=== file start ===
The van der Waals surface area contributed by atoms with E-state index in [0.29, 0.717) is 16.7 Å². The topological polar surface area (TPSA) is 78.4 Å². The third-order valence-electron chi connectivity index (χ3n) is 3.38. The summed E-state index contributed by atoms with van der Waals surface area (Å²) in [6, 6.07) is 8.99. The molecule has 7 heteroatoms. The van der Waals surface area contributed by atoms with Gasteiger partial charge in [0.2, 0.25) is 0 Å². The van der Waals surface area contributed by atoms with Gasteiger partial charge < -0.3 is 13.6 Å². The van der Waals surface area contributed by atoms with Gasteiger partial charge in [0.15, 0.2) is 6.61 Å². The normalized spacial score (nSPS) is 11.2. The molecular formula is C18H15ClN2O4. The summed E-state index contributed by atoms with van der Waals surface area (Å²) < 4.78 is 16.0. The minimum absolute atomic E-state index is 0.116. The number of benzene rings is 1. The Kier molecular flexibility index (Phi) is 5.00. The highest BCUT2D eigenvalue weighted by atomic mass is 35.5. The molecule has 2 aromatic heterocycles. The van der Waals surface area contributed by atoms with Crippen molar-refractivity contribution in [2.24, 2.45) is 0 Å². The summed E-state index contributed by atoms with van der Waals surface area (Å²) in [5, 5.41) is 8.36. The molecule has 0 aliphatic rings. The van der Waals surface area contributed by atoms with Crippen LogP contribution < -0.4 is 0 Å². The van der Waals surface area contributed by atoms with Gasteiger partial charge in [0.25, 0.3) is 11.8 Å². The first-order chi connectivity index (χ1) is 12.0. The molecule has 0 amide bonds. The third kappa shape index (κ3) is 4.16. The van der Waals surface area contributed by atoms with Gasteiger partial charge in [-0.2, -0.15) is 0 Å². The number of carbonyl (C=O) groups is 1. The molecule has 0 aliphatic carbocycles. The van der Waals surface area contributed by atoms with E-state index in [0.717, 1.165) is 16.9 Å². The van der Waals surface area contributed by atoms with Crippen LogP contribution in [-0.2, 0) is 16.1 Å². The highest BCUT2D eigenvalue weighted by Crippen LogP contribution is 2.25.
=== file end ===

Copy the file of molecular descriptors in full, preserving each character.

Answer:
The van der Waals surface area contributed by atoms with E-state index in [0.29, 0.717) is 16.7 Å². The topological polar surface area (TPSA) is 78.4 Å². The third-order valence-electron chi connectivity index (χ3n) is 3.38. The summed E-state index contributed by atoms with van der Waals surface area (Å²) in [6, 6.07) is 8.99. The molecule has 7 heteroatoms. The van der Waals surface area contributed by atoms with Gasteiger partial charge in [0.2, 0.25) is 0 Å². The van der Waals surface area contributed by atoms with Gasteiger partial charge < -0.3 is 13.6 Å². The van der Waals surface area contributed by atoms with Gasteiger partial charge in [0.15, 0.2) is 6.61 Å². The normalized spacial score (nSPS) is 11.2. The molecular formula is C18H15ClN2O4. The summed E-state index contributed by atoms with van der Waals surface area (Å²) < 4.78 is 16.0. The minimum absolute atomic E-state index is 0.116. The number of benzene rings is 1. The Kier molecular flexibility index (Phi) is 5.00. The highest BCUT2D eigenvalue weighted by atomic mass is 35.5. The molecule has 2 aromatic heterocycles. The van der Waals surface area contributed by atoms with Crippen molar-refractivity contribution in [2.24, 2.45) is 0 Å². The summed E-state index contributed by atoms with van der Waals surface area (Å²) in [5, 5.41) is 8.36. The molecule has 0 aliphatic rings. The van der Waals surface area contributed by atoms with Crippen LogP contribution < -0.4 is 0 Å². The van der Waals surface area contributed by atoms with Gasteiger partial charge in [0.25, 0.3) is 11.8 Å². The first-order chi connectivity index (χ1) is 12.0. The molecule has 0 amide bonds. The third kappa shape index (κ3) is 4.16. The van der Waals surface area contributed by atoms with Gasteiger partial charge in [-0.2, -0.15) is 0 Å². The number of carbonyl (C=O) groups is 1. The molecule has 0 aliphatic carbocycles. The van der Waals surface area contributed by atoms with E-state index in [0.717, 1.165) is 16.9 Å². The van der Waals surface area contributed by atoms with Crippen LogP contribution in [-0.2, 0) is 16.1 Å². The highest BCUT2D eigenvalue weighted by Crippen LogP contribution is 2.25.